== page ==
Kickstarter has become a viable resource for both emerging and existing restaurateurs. Like all things, crowdfunding in the restaurant industry is something to carefully consider. While it has its perks — like the freedom to make choices without having to meet investors half-way — there is an unspoken hesitancy for many.
Through different mediums, it has become obvious that crowdfunding leaves “a bad taste in your mouth” for some, while others see it as a way to become part of something bigger — a social experience. Perhaps the latter is a more “Millennial thing.”
Regardless, the question remains: How can a renowned industry professional crowdfund a new restaurant without hurting their name or business? And, better yet, how can crowdfunding reshift its image to nix the “giving someone handouts” portrayal that’s deemed by some consumers?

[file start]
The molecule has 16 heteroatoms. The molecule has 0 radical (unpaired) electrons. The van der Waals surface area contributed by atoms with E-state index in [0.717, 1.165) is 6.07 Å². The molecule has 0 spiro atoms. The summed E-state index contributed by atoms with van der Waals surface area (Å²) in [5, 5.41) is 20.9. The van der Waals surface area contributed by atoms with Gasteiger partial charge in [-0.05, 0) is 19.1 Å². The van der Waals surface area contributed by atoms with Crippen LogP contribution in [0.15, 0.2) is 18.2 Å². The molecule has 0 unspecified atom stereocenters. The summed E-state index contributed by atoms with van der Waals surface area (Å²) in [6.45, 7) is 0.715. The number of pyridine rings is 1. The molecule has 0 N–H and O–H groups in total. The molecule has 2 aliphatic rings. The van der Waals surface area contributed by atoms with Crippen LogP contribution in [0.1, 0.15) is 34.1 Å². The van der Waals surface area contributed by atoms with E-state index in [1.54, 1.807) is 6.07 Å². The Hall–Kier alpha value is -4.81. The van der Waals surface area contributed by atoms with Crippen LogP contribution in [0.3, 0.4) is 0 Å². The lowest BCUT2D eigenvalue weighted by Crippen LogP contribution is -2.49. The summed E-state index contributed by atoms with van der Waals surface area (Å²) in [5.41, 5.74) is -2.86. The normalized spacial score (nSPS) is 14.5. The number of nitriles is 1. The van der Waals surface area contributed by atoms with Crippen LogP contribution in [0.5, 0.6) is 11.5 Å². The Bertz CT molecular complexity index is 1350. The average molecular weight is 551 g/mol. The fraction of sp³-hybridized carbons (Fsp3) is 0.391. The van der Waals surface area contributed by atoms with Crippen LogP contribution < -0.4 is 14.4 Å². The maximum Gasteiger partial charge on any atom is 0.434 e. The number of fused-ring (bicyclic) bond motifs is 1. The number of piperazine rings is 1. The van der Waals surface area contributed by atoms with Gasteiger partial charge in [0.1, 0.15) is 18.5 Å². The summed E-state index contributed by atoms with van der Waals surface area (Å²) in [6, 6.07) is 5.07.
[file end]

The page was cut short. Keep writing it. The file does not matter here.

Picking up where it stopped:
James Beard-nominated chef Jonathon Sawyer and his wife Amelia decided to approach their Kickstarter campaign differently, by rewarding more value to backers with more dollars. Read More
Do you think this crosses the (albeit, blurred) line of crowdfunding ethics?